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The Vatican’s Top Exorcist and an Encounter with the Devil Himself

Since as long as human beings have believed in demons and evil spirits there have been ways to try and stop them. Accounts of demons and demonic possession in one form or another can be found across the world throughout a wide range of disparate cultures, and the means of warding them off just as varied as the people who believe in them. One of the methods most firmly lodged into the public consciousness through countless horror movies and their tropes is that of the exorcism, wherein a priest or some other holy person goes toe to toe with the dark forces beyond our understanding. One of the most prolific and successful of these warriors against the forces of darkness was a man who was once officially the Vatican’s top exorcist, who over the span of his long career apparently encountered Satan himself.

The life of quite likely the most prolific and successful exorcist who ever lived began when Father Gabriele Amorth was born in Modena, Emilia-Romagna, Italy on May 1, 1925. At the young age of just 10 years old he already knew that he wanted to be a priest, a goal he would achieve in later years when he was officially ordained as a Roman Catholic priest in 1954. However, this was just the beginning, as his real desire was to literally fight demons as a soldier of God. He began studying the traditions and rites of exorcisms as an apprentice under the tutelage of a Fr. Candido Amantini, helping with numerous exorcisms before working his way up the ranks and finally becoming the official exorcist for the entire diocese of Rome in 1986. From there he took the role of top exorcist even further by establishing the International Association of Exorcists, of which he was life president.

Father Gabriele Amorth

Besides his reputation as the church’s official exorcist, Amorth was also known as being very open and candid about what his work entailed, pushing forth into the light an ancient tradition that had long lurked in the shadows, a denizen of the darkest corners of Catholicism and not something that was normally talked about freely. For instance, he openly explained how his exorcisms usually lasted about 30 minutes, and would be repeated for as long as necessary, sometimes for years on end in especially bad cases. He explained how he was typically joined by four assistants who would help control the patient, and how most of these exorcisms were carried out at his special “exorcism room” which had soundproofing and was located away from the street so that people couldn’t hear the commotion and screams within. He also explained the tricks of the trade, the prayers, the rites, and levels of severity involved, with some exorcisms requiring only simple prayers with the victim calmly sitting, while others needed full-blown rites and rituals, with the victim forcefully tied down as they screamed, kicked, spat, and spewed forth profanities. Some of the tools he claimed to use were crucifixes, holy water, consecrated oil, his book of prayers, and a picture of Pope John Paul II, which he claimed drove demons nuts.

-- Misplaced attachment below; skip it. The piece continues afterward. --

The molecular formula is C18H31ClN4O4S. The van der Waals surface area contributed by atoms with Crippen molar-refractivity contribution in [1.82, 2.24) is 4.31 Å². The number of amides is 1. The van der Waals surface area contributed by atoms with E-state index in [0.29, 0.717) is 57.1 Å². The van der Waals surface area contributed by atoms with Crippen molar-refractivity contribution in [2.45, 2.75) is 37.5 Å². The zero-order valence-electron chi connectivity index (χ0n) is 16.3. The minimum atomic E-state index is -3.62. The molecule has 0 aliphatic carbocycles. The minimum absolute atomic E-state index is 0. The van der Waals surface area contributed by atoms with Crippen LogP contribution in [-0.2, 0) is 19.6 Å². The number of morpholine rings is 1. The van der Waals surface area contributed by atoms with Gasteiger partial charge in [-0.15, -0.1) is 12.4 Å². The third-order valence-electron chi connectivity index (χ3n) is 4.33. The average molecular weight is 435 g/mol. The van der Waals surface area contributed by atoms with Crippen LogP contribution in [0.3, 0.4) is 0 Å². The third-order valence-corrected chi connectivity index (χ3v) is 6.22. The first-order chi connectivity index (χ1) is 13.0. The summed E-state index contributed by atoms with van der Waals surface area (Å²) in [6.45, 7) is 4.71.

Amorth wrote extensively on these things, with two books, An Exorcist Tells His Story and An Exorcist: More Stories, in which he fully describes the church teachings on exorcisms and demonology. Amorth was also a big fan of the movie The Exorcist, and said that it was largely accurate except for the over-the-top special effects. To talk so openly and write so extensively on the workings of exorcisms was highly unorthodox, as it was something the Church typically liked to keep quiet about, relegating it to the shadows, but Amorth was nevertheless apparently so successful that nothing was done to stop him. By the time of his death in 2016, he had allegedly conducted a staggering 160,000 exorcisms over the span of his strange career, and he often lamented the increasing need for these exorcisms in the modern age. He was very vocal about how people in the modern world had shunned God and invited demons into their lives, once saying, “People have lost the Faith, and superstition, magic, Satanism, or ouija boards have taken its place, which then open all the doors to the presence of demons.” Amorth was very outspoken about this, and rather famously and controversially proclaimed Eastern practices such as yoga as “Satanic,” as well as condemning “Satanic rock music” and even the Harry Potter series of books and films because they endorsed magic, also “Satanic.” In Amorth’s eyes, the world was full of Satan’s diversions and ways for demons to come into one’s life to corrupt, and he once explained of some of these: